"Days of Destruction, Days of Revolt" was written and illustrated by acclaimed journalists Chris Hedges and Joe Sacco.
Both men have spent decades reporting from dangerous places around the world: the Middle East, Central America, Africa, the Balkans. Now, Pulitzer Prize-winning journalist Chris Hedges and American Book Award-winning cartoonist Joe Sacco are taking readers on a tour of their darkest subject yet: America.
Their new book, Days of Destruction, Days of Revolt, is a tour through five distinct American communities that used to be vibrant and vital—but today stand as broken monuments to post-industrial decay, violence and sickness. These are places the authors have dubbed “sacrifice zones”: areas across the country “that have been offered up for exploitation in the name of profit, progress, and technological advancement.” Welch, W. Va., where both the land and the people have been ripped apart by the mining industry. Pine Ridge, S.D., where the Native American population has been devastated by generations of government malfeasance. Immokalee, Fla., where migrant workers are subject to sweatshop conditions.
And our own urban neighbor, Camden, frequently named among the poorest and most dangerous cities in the United States.
Each chapter of the book pairs Hedges’ moody, intense, in-depth reporting from those locales with Sacco’s illus-trations and cartoons depicting the first-person life stories of the people who live there. The tales therein—both the intimate personal ones and the big sociopolitical ones—are as unsettling as they are impossible to put down.
This week, PW offers an exclusive excerpt from Days of Destruction, Days of Revolt—a six-page illustrated sequence telling the story of Camden resident Lolly Davis—along with a one-on-one interview with co-author Chris Hedges, who’ll be appearing at the Free Library on Thursday, June 21, to discuss the book.
PHILADELPHIA WEEKLY: Why did you choose to pair your reporting with Joe Sacco’s illustrations and comics?
CHRIS HEDGES: Because you can physically see it. You can do things photographs can’t. One, it can actually create a moving film-like series of actions. It can go back into the past. It can give you a visual panorama of change—of how people have undergone change.
[Joe and I] had worked together before, on shorter projects. Once you throw those illustrations in, it gives this kind of punch that simple prose doesn’t have … He’s quite well-known in Europe. Better known in France and Belgium than he is in the States because they have a longer history of the graphic novel as an art form.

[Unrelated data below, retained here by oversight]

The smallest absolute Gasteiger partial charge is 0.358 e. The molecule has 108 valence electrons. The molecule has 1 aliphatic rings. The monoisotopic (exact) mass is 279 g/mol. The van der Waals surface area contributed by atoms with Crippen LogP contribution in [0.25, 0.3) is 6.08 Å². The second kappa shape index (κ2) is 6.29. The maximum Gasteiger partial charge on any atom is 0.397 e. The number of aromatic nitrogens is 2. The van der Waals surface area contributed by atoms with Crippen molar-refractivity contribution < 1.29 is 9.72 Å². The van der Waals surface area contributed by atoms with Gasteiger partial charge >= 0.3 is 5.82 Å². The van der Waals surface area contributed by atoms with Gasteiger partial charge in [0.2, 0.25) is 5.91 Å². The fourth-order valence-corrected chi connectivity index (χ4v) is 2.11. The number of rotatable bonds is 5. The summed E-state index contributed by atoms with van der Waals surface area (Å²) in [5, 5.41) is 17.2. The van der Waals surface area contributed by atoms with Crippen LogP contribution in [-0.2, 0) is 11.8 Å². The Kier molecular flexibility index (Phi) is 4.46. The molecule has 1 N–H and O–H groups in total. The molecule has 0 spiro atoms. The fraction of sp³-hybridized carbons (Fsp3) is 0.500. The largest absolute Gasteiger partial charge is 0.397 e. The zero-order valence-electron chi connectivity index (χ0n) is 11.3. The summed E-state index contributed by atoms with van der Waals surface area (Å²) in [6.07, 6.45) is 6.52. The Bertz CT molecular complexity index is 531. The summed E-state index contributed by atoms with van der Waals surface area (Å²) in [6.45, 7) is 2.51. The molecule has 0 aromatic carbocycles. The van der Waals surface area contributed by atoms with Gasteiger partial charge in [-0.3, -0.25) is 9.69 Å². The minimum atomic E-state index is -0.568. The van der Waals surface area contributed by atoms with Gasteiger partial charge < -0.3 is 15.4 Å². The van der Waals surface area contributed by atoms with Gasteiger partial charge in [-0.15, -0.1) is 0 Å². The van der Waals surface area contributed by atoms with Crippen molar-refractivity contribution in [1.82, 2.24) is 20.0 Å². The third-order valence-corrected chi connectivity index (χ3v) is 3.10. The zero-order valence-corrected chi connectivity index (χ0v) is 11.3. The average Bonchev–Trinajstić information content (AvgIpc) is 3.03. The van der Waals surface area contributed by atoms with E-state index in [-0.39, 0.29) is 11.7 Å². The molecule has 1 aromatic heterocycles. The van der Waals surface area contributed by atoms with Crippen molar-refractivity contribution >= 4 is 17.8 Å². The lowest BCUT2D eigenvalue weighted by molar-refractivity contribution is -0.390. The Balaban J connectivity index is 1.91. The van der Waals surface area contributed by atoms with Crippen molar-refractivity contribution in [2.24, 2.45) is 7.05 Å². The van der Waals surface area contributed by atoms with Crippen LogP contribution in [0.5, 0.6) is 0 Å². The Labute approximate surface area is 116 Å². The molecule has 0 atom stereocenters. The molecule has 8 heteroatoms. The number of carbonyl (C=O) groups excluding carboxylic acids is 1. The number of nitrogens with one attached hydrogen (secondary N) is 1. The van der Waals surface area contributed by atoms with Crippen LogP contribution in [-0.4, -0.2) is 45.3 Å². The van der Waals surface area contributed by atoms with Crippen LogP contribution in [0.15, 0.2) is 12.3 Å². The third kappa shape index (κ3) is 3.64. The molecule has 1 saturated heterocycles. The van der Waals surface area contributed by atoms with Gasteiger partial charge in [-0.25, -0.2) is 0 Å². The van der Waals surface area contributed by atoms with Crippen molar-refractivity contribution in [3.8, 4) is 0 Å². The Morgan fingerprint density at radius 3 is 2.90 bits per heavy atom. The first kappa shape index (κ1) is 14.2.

You covered cities in New Jersey, Virginia, Florida, New York, South Dakota. How did you come up with these places—and were there other places you considered profiling in the beginning?
We really did it statistically. We went to the poorest pockets of the country. So I would have liked to have balanced out the undocumented workers by going to California, but the labor laws are far worse in Florida. There’s less protection. For instance, collective bargaining is legal in Florida, but firing a worker for attempting to organize is not illegal. In California, you’re technically protected from that. So, we really just went right to the bottom. Wherever that was, that’s where we went.
This is stuff you’ve been reporting on, in various publications, for a while. Was there anything you found while researching the book that surprised you?
Yeah—how widespread [American decline] is. Because these people are invisible. I think both Joe and I were really thrown by what’s happening to the Appalachian Mountains. When you fly over it, it is really horrifying. And you can’t get a sense of it unless you fly over it. We are destroying the oldest mountain range in the United States. It’s the watershed of the eastern seaboard, it’s the lungs, it’s just insane. I mean, I’d read about it. But I was not prepared for the scale of it.
What have people not read about that is so surprising about that?
Well, how vast it is. If you haven’t read about it at all, it’s pretty appalling. It’s just about turning hundreds of thousands of acres into a wasteland, a polluted wasteland that will never be reclaimed. But I think most people who haven’t been [to Appalachia] don’t understand how massive the destruction is—and the consequences of it are just terrifying. Because it’s not coming back, ever.
The general theme of the book seems to be, if not in these exact words, the decline of the United States.
I would say the general thesis is built around the destructive force of unregulated and unfettered capitalism—corporate capitalism that is destroying the country, in the same way it’s destroying the ecosystem of the planet.
So, what do you think for the average American, the most prominent, out-in-the-open, visible examples of this happening?
It’s all around us. How many schools have been closed in Philadelphia? Sixty-four?
Well, that’s the plan.
Letters to the Editor